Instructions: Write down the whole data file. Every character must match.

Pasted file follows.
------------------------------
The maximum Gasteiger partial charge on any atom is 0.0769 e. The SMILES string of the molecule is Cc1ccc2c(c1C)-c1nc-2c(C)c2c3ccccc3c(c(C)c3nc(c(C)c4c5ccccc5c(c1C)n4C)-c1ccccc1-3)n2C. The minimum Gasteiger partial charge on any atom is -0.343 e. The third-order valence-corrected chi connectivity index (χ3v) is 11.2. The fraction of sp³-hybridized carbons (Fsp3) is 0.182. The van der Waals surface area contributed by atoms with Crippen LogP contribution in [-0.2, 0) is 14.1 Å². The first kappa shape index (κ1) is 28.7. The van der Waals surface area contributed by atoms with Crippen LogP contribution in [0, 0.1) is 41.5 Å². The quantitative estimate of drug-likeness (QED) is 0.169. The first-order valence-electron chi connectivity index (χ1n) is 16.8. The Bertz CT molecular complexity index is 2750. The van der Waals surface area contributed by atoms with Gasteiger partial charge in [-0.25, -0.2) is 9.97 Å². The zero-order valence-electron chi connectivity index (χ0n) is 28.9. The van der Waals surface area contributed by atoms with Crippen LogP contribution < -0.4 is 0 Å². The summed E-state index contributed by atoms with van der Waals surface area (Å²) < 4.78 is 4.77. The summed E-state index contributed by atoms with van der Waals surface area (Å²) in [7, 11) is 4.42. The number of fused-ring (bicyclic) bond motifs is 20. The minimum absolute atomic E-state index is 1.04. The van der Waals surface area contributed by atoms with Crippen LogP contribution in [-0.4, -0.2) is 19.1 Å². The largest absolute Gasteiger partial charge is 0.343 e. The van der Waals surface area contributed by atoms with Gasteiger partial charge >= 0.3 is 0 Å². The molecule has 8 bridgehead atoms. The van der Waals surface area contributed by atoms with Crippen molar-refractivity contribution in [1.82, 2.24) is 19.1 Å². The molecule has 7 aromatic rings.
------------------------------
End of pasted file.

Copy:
The maximum Gasteiger partial charge on any atom is 0.0769 e. The SMILES string of the molecule is Cc1ccc2c(c1C)-c1nc-2c(C)c2c3ccccc3c(c(C)c3nc(c(C)c4c5ccccc5c(c1C)n4C)-c1ccccc1-3)n2C. The minimum Gasteiger partial charge on any atom is -0.343 e. The third-order valence-corrected chi connectivity index (χ3v) is 11.2. The fraction of sp³-hybridized carbons (Fsp3) is 0.182. The van der Waals surface area contributed by atoms with Crippen LogP contribution in [-0.2, 0) is 14.1 Å². The first kappa shape index (κ1) is 28.7. The van der Waals surface area contributed by atoms with Crippen LogP contribution in [0, 0.1) is 41.5 Å². The quantitative estimate of drug-likeness (QED) is 0.169. The first-order valence-electron chi connectivity index (χ1n) is 16.8. The Bertz CT molecular complexity index is 2750. The van der Waals surface area contributed by atoms with Gasteiger partial charge in [-0.25, -0.2) is 9.97 Å². The zero-order valence-electron chi connectivity index (χ0n) is 28.9. The van der Waals surface area contributed by atoms with Crippen LogP contribution < -0.4 is 0 Å². The summed E-state index contributed by atoms with van der Waals surface area (Å²) < 4.78 is 4.77. The summed E-state index contributed by atoms with van der Waals surface area (Å²) in [7, 11) is 4.42. The number of fused-ring (bicyclic) bond motifs is 20. The minimum absolute atomic E-state index is 1.04. The van der Waals surface area contributed by atoms with Crippen LogP contribution in [-0.4, -0.2) is 19.1 Å². The largest absolute Gasteiger partial charge is 0.343 e. The van der Waals surface area contributed by atoms with Gasteiger partial charge >= 0.3 is 0 Å². The molecule has 8 bridgehead atoms. The van der Waals surface area contributed by atoms with Crippen molar-refractivity contribution in [1.82, 2.24) is 19.1 Å². The molecule has 7 aromatic rings.